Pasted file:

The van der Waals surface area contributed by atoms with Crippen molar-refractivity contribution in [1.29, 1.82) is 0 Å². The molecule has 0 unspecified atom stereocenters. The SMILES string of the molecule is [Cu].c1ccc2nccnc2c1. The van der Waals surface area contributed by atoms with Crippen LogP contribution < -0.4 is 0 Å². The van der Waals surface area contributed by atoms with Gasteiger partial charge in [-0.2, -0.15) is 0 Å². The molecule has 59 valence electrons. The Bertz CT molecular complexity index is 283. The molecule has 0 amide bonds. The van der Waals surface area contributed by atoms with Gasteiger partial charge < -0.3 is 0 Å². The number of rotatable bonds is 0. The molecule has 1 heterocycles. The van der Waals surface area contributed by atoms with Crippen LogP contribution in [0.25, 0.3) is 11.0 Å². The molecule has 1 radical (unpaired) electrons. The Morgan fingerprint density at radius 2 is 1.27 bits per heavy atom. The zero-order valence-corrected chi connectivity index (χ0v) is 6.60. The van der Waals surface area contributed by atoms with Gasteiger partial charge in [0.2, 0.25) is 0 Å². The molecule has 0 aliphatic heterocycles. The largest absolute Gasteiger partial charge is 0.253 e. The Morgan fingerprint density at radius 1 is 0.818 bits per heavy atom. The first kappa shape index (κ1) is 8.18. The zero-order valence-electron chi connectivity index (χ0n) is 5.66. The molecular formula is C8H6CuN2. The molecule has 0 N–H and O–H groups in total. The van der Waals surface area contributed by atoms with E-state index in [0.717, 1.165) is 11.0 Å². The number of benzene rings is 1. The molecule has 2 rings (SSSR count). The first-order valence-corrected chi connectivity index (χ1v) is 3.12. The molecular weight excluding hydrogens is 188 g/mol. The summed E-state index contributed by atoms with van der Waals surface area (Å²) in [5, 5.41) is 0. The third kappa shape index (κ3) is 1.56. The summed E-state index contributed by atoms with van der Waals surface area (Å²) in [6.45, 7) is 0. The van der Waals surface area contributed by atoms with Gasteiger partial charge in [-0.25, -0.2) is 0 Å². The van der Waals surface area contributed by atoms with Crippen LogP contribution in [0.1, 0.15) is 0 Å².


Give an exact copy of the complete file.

The van der Waals surface area contributed by atoms with Crippen molar-refractivity contribution in [1.29, 1.82) is 0 Å². The molecule has 0 unspecified atom stereocenters. The SMILES string of the molecule is [Cu].c1ccc2nccnc2c1. The van der Waals surface area contributed by atoms with Crippen LogP contribution < -0.4 is 0 Å². The van der Waals surface area contributed by atoms with Gasteiger partial charge in [-0.2, -0.15) is 0 Å². The molecule has 59 valence electrons. The Bertz CT molecular complexity index is 283. The molecule has 0 amide bonds. The van der Waals surface area contributed by atoms with Gasteiger partial charge < -0.3 is 0 Å². The number of rotatable bonds is 0. The molecule has 1 heterocycles. The van der Waals surface area contributed by atoms with Crippen LogP contribution in [0.25, 0.3) is 11.0 Å². The molecule has 1 radical (unpaired) electrons. The Morgan fingerprint density at radius 2 is 1.27 bits per heavy atom. The zero-order valence-corrected chi connectivity index (χ0v) is 6.60. The van der Waals surface area contributed by atoms with Gasteiger partial charge in [0.2, 0.25) is 0 Å². The molecule has 0 aliphatic heterocycles. The largest absolute Gasteiger partial charge is 0.253 e. The Morgan fingerprint density at radius 1 is 0.818 bits per heavy atom. The first kappa shape index (κ1) is 8.18. The zero-order valence-electron chi connectivity index (χ0n) is 5.66. The molecular formula is C8H6CuN2. The molecule has 0 N–H and O–H groups in total. The van der Waals surface area contributed by atoms with E-state index in [0.717, 1.165) is 11.0 Å². The number of benzene rings is 1. The molecule has 2 rings (SSSR count). The first-order valence-corrected chi connectivity index (χ1v) is 3.12. The molecular weight excluding hydrogens is 188 g/mol. The summed E-state index contributed by atoms with van der Waals surface area (Å²) in [5, 5.41) is 0. The third kappa shape index (κ3) is 1.56. The summed E-state index contributed by atoms with van der Waals surface area (Å²) in [6.45, 7) is 0. The van der Waals surface area contributed by atoms with Gasteiger partial charge in [-0.25, -0.2) is 0 Å². The van der Waals surface area contributed by atoms with Crippen LogP contribution in [0.1, 0.15) is 0 Å².